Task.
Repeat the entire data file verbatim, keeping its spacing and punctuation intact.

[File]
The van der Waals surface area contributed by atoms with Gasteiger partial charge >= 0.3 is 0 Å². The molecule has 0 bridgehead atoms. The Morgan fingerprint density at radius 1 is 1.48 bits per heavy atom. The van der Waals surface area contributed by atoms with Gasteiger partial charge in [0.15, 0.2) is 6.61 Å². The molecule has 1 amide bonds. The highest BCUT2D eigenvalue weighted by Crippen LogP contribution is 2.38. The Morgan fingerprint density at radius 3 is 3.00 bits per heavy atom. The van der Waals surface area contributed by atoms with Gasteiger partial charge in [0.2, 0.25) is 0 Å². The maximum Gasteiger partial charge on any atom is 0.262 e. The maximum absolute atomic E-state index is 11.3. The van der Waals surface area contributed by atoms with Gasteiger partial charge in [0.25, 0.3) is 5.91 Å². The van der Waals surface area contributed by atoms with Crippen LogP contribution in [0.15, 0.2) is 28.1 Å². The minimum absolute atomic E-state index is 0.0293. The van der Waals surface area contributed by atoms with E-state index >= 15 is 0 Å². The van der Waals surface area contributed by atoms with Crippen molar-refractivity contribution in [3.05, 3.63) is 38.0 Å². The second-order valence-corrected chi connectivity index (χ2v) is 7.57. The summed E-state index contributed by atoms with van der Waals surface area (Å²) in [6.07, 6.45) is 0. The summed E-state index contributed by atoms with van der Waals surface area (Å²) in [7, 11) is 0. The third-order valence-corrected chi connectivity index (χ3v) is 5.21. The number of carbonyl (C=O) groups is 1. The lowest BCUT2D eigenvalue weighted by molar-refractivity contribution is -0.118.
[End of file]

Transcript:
The van der Waals surface area contributed by atoms with Gasteiger partial charge >= 0.3 is 0 Å². The molecule has 0 bridgehead atoms. The Morgan fingerprint density at radius 1 is 1.48 bits per heavy atom. The van der Waals surface area contributed by atoms with Gasteiger partial charge in [0.15, 0.2) is 6.61 Å². The molecule has 1 amide bonds. The highest BCUT2D eigenvalue weighted by Crippen LogP contribution is 2.38. The Morgan fingerprint density at radius 3 is 3.00 bits per heavy atom. The van der Waals surface area contributed by atoms with Gasteiger partial charge in [0.2, 0.25) is 0 Å². The maximum Gasteiger partial charge on any atom is 0.262 e. The maximum absolute atomic E-state index is 11.3. The van der Waals surface area contributed by atoms with Gasteiger partial charge in [0.25, 0.3) is 5.91 Å². The van der Waals surface area contributed by atoms with Crippen LogP contribution in [0.15, 0.2) is 28.1 Å². The minimum absolute atomic E-state index is 0.0293. The van der Waals surface area contributed by atoms with E-state index >= 15 is 0 Å². The van der Waals surface area contributed by atoms with Crippen molar-refractivity contribution in [3.05, 3.63) is 38.0 Å². The second-order valence-corrected chi connectivity index (χ2v) is 7.57. The summed E-state index contributed by atoms with van der Waals surface area (Å²) in [6.07, 6.45) is 0. The summed E-state index contributed by atoms with van der Waals surface area (Å²) in [7, 11) is 0. The third-order valence-corrected chi connectivity index (χ3v) is 5.21. The number of carbonyl (C=O) groups is 1. The lowest BCUT2D eigenvalue weighted by molar-refractivity contribution is -0.118.